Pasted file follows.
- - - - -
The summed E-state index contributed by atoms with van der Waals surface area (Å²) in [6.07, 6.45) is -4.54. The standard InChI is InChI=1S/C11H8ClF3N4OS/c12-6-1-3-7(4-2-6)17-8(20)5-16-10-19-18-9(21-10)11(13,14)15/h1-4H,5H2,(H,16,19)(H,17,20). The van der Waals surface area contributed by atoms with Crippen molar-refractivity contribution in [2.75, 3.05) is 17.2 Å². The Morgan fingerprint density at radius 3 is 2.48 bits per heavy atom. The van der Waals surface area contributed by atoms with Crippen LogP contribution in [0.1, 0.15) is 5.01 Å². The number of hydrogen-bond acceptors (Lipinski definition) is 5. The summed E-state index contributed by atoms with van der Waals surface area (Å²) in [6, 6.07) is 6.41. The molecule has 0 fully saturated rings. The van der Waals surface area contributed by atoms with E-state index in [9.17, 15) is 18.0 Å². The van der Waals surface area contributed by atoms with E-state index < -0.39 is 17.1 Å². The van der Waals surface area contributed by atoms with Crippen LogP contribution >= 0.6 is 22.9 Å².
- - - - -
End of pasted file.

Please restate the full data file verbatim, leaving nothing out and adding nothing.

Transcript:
The summed E-state index contributed by atoms with van der Waals surface area (Å²) in [6.07, 6.45) is -4.54. The standard InChI is InChI=1S/C11H8ClF3N4OS/c12-6-1-3-7(4-2-6)17-8(20)5-16-10-19-18-9(21-10)11(13,14)15/h1-4H,5H2,(H,16,19)(H,17,20). The van der Waals surface area contributed by atoms with Crippen molar-refractivity contribution in [2.75, 3.05) is 17.2 Å². The Morgan fingerprint density at radius 3 is 2.48 bits per heavy atom. The van der Waals surface area contributed by atoms with Crippen LogP contribution in [0.1, 0.15) is 5.01 Å². The number of hydrogen-bond acceptors (Lipinski definition) is 5. The summed E-state index contributed by atoms with van der Waals surface area (Å²) in [6, 6.07) is 6.41. The molecule has 0 fully saturated rings. The van der Waals surface area contributed by atoms with E-state index in [9.17, 15) is 18.0 Å². The van der Waals surface area contributed by atoms with E-state index < -0.39 is 17.1 Å². The van der Waals surface area contributed by atoms with Crippen LogP contribution >= 0.6 is 22.9 Å².